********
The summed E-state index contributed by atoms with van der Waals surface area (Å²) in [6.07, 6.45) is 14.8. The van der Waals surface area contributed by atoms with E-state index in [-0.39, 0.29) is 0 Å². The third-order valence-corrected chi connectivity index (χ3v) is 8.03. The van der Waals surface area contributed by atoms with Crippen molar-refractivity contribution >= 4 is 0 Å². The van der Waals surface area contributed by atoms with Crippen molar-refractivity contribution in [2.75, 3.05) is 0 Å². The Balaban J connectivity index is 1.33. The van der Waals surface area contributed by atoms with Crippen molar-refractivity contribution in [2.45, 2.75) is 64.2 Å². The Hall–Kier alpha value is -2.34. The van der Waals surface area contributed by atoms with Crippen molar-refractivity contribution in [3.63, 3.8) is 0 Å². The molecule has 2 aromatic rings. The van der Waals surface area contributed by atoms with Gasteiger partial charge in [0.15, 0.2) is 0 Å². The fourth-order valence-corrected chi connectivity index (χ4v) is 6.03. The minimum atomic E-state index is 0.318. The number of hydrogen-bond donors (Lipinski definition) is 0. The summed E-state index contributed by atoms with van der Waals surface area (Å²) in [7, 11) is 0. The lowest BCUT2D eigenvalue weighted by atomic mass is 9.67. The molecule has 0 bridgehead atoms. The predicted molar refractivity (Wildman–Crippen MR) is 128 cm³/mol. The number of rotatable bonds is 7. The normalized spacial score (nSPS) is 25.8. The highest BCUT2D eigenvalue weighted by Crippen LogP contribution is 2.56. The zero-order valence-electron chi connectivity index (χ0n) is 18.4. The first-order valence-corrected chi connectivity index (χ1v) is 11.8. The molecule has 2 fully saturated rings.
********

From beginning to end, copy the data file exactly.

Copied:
The summed E-state index contributed by atoms with van der Waals surface area (Å²) in [6.07, 6.45) is 14.8. The van der Waals surface area contributed by atoms with E-state index in [-0.39, 0.29) is 0 Å². The third-order valence-corrected chi connectivity index (χ3v) is 8.03. The van der Waals surface area contributed by atoms with Crippen molar-refractivity contribution >= 4 is 0 Å². The van der Waals surface area contributed by atoms with Crippen molar-refractivity contribution in [2.75, 3.05) is 0 Å². The Balaban J connectivity index is 1.33. The van der Waals surface area contributed by atoms with Crippen molar-refractivity contribution in [2.45, 2.75) is 64.2 Å². The Hall–Kier alpha value is -2.34. The van der Waals surface area contributed by atoms with Crippen molar-refractivity contribution in [3.63, 3.8) is 0 Å². The molecule has 2 aromatic rings. The van der Waals surface area contributed by atoms with Gasteiger partial charge in [0.15, 0.2) is 0 Å². The fourth-order valence-corrected chi connectivity index (χ4v) is 6.03. The minimum atomic E-state index is 0.318. The number of hydrogen-bond donors (Lipinski definition) is 0. The summed E-state index contributed by atoms with van der Waals surface area (Å²) in [7, 11) is 0. The lowest BCUT2D eigenvalue weighted by atomic mass is 9.67. The molecule has 0 bridgehead atoms. The predicted molar refractivity (Wildman–Crippen MR) is 128 cm³/mol. The number of rotatable bonds is 7. The normalized spacial score (nSPS) is 25.8. The highest BCUT2D eigenvalue weighted by Crippen LogP contribution is 2.56. The zero-order valence-electron chi connectivity index (χ0n) is 18.4. The first-order valence-corrected chi connectivity index (χ1v) is 11.8. The molecule has 2 fully saturated rings.